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A good idea thwarted by a terrible script
on 15 October 2009
To say that sci-fi thriller Saturn 3 was a troubled picture is putting it mildly. The film suffered massive budget cuts shortly before shooting because of ITC's losses on Raise the Titanic, and things didn't get any better from there. Originally set to be the directorial debut of production designer John Barry, he soon fell foul of Kirk Douglas (whose ego was already smarting from taking second billing to Farrah Fawcett in what would be the last attempt to turn her into a major big screen star) and was replaced after a few days by producer Stanley Donen. Co-star Harvey Keitel fell out with the new director and didn't stick around for post-production, leaving him very obviously dubbed by British actor Roy Dotrice, which is all the more obvious since he also voices many of the public address announcements in the early scenes. Most of Elmer Bernstein's modernistic score was thrown out (including a particularly prescient bit of disco techno funk with Gregorian chants) and the film was heavily re-edited to less than an hour-and-a-half in a failed attempt to get a lower rating. After taking a box-office beating in the States it ended up opening quietly in the UK in a double-bill with Hawk the Slayer. It's probably a miracle the film came out at all, but the scars do show.
The idea isn't a particularly bad one, with Douglas and Fawcett an Adam and Eve (well, Adam and Alex) on a research station on one of Saturn's moons who find themselves with a pair of unwelcome serpents in their Eden in the form of Keitel and a robot helper, Hector. As if Keitel's designs on Fawcett and his insistence that Douglas is obsolete weren't bad enough, downloading the robot's programming directly from his brain makes things worse - Hector is a mirror image of Keitel's unstable psyche that eventually renders him literally obsolete as the biggest threat to the couple, leaving the two researchers stalked by an insane horny robot with a god complex. Unfortunately this mostly resolves itself as much running around corridors a la Alien - this being shot in 1979, it wears its influences heavily on its sleeve (even the opening shot was one of dozens of carbon copies of the huge-spaceship-passing-overhead bit from Star Wars).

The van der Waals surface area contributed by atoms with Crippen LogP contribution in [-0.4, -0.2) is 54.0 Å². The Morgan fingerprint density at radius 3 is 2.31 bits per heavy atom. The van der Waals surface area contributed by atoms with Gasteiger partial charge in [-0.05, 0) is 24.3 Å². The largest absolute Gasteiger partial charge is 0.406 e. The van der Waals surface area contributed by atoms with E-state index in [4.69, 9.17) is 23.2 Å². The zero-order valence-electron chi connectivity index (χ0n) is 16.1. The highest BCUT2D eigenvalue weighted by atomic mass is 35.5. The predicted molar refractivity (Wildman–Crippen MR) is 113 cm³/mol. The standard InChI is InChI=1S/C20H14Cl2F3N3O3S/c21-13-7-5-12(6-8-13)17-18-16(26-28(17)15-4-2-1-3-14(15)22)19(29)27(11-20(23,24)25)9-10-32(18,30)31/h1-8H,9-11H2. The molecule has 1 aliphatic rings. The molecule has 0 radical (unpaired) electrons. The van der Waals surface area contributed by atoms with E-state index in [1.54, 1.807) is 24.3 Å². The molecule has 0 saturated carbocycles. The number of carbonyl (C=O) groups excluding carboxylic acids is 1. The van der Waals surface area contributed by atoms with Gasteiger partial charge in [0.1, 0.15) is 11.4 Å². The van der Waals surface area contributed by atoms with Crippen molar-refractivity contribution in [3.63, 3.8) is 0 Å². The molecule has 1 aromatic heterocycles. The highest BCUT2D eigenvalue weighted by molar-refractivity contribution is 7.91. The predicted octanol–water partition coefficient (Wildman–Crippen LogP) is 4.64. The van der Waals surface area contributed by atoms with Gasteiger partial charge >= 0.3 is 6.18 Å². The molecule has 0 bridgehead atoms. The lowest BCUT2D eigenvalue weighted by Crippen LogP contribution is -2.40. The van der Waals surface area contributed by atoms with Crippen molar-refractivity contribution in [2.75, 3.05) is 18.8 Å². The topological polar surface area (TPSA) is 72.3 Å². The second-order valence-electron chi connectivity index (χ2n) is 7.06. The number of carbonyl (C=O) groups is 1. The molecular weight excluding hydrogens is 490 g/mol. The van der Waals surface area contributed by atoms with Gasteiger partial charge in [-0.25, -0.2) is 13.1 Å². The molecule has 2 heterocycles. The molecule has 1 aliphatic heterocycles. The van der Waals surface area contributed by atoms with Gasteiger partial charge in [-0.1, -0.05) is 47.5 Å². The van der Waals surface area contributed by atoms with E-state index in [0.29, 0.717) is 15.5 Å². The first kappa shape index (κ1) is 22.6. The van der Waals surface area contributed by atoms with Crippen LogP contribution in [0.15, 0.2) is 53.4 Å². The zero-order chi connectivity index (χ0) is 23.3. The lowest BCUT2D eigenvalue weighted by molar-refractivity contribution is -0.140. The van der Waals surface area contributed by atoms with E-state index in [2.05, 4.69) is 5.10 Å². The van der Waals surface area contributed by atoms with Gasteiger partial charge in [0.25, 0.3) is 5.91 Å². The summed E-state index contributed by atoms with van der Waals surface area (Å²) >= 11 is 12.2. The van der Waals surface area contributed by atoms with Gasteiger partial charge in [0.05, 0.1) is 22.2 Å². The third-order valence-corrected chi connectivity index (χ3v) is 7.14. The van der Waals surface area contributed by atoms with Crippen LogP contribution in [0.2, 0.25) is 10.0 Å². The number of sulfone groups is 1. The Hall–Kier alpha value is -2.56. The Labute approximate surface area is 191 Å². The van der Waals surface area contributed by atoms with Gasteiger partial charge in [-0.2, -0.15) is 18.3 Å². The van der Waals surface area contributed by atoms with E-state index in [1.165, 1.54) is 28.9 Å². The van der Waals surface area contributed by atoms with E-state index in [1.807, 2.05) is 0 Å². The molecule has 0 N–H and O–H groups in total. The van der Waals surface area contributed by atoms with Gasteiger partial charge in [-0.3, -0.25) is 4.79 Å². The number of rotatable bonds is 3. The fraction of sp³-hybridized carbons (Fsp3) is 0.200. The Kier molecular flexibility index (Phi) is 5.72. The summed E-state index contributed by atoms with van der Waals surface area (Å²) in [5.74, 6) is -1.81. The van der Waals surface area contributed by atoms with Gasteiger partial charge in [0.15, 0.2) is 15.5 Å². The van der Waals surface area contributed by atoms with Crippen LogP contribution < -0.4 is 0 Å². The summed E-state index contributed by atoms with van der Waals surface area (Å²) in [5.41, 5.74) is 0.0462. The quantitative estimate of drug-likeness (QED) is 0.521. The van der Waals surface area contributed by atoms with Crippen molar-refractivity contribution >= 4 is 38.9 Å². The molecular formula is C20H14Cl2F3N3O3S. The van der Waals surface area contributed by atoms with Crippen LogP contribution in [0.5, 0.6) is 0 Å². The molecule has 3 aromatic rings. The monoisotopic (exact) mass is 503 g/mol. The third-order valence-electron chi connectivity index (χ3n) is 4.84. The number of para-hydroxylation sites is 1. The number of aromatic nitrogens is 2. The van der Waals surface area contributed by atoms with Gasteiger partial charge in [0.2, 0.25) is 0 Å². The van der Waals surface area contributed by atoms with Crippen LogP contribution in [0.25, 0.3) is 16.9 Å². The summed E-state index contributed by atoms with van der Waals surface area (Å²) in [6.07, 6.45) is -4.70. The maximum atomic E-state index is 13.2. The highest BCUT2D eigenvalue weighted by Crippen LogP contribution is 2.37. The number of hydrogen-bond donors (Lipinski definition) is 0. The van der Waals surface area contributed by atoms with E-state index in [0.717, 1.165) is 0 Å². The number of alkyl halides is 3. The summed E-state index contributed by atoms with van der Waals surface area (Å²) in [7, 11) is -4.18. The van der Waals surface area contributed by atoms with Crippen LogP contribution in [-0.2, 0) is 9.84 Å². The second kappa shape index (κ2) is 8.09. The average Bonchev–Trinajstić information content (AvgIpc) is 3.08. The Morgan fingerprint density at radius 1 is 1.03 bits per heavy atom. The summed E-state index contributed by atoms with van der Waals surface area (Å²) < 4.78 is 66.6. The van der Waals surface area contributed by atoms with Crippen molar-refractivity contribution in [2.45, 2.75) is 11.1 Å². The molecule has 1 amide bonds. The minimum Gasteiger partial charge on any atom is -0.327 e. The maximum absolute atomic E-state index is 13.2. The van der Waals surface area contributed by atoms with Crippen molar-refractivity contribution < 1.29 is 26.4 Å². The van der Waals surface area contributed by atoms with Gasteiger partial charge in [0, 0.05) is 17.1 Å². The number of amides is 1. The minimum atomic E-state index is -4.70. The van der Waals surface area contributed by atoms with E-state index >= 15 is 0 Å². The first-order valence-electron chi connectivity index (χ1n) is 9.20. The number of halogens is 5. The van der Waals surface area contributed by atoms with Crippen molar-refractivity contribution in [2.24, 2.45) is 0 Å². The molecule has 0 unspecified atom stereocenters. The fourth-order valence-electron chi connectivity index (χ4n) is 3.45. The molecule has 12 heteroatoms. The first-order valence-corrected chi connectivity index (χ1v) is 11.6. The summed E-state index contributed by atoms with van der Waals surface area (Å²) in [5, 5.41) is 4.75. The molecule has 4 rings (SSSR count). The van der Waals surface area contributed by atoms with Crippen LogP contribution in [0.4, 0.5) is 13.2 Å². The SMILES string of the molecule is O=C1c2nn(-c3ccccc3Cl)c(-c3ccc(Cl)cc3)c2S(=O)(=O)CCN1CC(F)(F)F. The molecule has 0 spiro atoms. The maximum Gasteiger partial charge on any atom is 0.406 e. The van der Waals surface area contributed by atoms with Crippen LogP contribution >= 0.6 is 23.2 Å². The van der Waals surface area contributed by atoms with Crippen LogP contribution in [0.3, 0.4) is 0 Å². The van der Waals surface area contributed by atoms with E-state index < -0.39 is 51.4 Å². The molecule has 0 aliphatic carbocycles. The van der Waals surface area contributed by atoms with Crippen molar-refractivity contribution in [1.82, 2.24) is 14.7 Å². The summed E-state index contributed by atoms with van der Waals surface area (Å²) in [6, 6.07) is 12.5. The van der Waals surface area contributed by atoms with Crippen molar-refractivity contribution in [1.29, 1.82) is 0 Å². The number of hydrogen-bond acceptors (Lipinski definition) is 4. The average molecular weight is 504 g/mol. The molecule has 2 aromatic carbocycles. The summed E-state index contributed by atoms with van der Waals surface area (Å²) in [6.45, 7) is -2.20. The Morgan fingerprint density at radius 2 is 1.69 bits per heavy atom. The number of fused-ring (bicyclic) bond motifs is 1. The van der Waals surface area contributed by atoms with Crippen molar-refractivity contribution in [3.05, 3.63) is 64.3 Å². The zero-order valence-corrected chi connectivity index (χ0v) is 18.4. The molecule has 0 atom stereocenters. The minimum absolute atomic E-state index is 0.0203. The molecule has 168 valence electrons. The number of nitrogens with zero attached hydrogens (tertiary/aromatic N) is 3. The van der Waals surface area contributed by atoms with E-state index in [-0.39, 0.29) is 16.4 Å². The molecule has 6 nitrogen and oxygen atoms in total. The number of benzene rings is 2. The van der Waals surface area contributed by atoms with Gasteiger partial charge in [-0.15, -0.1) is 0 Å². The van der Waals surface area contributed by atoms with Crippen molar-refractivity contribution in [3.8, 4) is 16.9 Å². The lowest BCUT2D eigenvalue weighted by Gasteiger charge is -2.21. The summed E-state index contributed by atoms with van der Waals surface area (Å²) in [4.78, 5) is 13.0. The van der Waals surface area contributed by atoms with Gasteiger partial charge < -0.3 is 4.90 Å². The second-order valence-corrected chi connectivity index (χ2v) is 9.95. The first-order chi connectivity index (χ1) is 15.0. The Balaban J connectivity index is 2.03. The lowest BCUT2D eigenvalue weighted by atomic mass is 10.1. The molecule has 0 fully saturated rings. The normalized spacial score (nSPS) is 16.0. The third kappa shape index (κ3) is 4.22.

Modelled on a Leonardo Da Vinci drawing, Hector is a potentially interesting creation, but more as an idea than a physical presence - he doesn't really get to do that much and when walking does tend to look like a man in a headless robot suit. The other special effects in the film are highly inconsistent: some shots are fine but many of the model effects have that Derek Meddings/Gerry Anderson look that doesn't really work in live-action films, especially post-Star Wars ones. Similarly the few scenes on the moon's surface don't convince. John Barry's stamp is still very visible in some of Stuart Craig's design, not least the insect-like spacepod and suit, but the overall impression is of a mixture of some expensive elements that show up the cheaper, more rushed ones.
But the biggest problem is Martin Armis' atrocious screenplay. Structurally it's relatively sound, but his tin ear for dialogue renders almost every scene laughable, not least with his pitiful attempts to create his own version of NewSpeak like "I'm close to abort time" or "I'm just not update enough for murder." Indeed, the film contains some of the worst dialogue ever written for a film, such as the immortal exchange "You have a beautifully body. May I use it." "No." "You know that's penally unsocial on Earth?" No wonder Keitel didn't want to say those lines again... (Apparently, not satisfied with a nude scene, the ever-modest Douglas made constant dialogue suggestions himself, though Hector's admiring line "That man is so virile" hit the cutting room floor.) Unfortunately this smothers the more intriguing ideas in the story and the film's at its best when it dispenses with dialogue altogether and just relies on the visuals, such as the scenes where Hector mimics his programmer or later taunts him with computer screen readouts while remaining obstinately mute.
The end result is a not very good film that still has enough interesting ideas to keep you watching through its obviously truncated running time while frustrating you that it isn't nearly as good as it could have been. One film where a decent remake might not be such a bad idea... Two-and-a-half stars for effort.
Carlton's DVD has no extras but does have a decent letterboxed transfer. The US Region A Blu-ray/DVD combo from Shout Factory fares a lot better, with an excellent widescreen transfer and fairly copious extras - audio commentary from a well-informed fan of thefilm, the deleted ecstasy sequence that gave he film its original unused poster design, a slew of deleted and extended scenes from the TV version (albeit copied from a poor quality off-air VHS tape), interviews with Roy Dotrice and FX man Colin Chilvers, stills gallery, trailer and TV spots.